Our first night on the mainland we spent with Alex, our friend who took the ferry with us, half way to the City of Durango. At the top of the mountain we ate Elotes and Guavas and cooked a meal of rice, beans, and tomatoes before parting ways in the morning.
Scott and I took an easy riding day and spent two nights at Parque National Sierra de Organos where we hiked about, took a rest, and enjoyed the cacti and rock formations. The campsite was $40 pesos per person each night and was primitive, secure, and very very nice. The tiny town provided us with terrible but inexpensive mescal (the "liquor and wine" store had exactly 5 bottles on the shelf total) and some fresh vegetables.
The Parque host was lovely (we made friends when I picked him up 2 loosies on my grocery run at his request), and Scott and I rested, read books, wandered about and did nothing for a glorious day or two.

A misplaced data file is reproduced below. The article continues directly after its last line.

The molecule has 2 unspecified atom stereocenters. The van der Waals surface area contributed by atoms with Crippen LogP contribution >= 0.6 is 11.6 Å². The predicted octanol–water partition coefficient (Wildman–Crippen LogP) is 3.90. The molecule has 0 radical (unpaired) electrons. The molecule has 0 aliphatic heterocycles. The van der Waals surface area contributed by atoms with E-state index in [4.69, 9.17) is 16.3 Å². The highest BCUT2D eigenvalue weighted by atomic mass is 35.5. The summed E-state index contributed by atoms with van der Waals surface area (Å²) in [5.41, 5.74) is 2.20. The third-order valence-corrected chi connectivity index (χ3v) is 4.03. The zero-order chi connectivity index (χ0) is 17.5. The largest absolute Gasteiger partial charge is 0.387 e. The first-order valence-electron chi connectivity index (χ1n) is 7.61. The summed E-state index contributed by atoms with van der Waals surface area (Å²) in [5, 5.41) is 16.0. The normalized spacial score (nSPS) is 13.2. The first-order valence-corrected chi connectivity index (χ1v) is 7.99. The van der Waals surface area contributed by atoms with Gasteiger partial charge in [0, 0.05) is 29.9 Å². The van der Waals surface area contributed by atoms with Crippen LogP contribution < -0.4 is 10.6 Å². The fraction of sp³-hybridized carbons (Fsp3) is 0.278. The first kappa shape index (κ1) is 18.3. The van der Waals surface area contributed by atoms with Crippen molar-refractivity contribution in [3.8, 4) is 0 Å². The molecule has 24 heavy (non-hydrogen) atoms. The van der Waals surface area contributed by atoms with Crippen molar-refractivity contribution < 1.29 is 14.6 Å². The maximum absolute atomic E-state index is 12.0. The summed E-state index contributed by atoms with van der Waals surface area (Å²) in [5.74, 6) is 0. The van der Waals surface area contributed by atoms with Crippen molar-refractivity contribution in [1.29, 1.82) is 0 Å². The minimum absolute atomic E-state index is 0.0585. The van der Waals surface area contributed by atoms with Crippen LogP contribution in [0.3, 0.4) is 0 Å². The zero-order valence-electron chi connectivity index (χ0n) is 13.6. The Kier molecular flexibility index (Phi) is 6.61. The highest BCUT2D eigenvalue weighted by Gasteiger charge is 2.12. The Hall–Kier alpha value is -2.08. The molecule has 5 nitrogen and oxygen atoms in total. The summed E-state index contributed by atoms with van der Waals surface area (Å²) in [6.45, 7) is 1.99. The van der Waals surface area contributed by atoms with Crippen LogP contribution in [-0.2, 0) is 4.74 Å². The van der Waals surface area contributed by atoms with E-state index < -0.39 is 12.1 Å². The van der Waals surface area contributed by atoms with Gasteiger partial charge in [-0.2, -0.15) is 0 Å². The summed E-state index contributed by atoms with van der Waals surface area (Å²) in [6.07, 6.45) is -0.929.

Parque Nacional de Órganos
Mexican National Parks aren’t the same as American Parks. I’m trying to draw a comparison between the two but other than a focus on natural beauty there isn’t much in common.
A National Park in Mexico is a forgotten corner of the world maintained by a man in a rundown pick-up who wants $40 pesos for a campsite and for you to pack out your trash. His needs are simple.
People don’t often tent camp in Mexico so the guy in the pick-up will instruct you to pitch camp in the picnic area down the road. There might be toilet paper in the pit toilet but don’t count on it.
The park is a marvel of nature, a protected parcel of land with soaring rock towers and an abundance of cactus demarcated by a gate that closes at 7pm, but which lacks the pomp or circumstance one might attribute to a National Park.
You probably won’t see anybody at the Park other than the guy in the pick-up. Some coyote biologists might pass by and say hello but that’s about it.
There are trails and some informational signs but the guy in the pick-up won’t be out there to tell you about this rock or that rock. He’s busy watching the gate for more people that won’t arrive.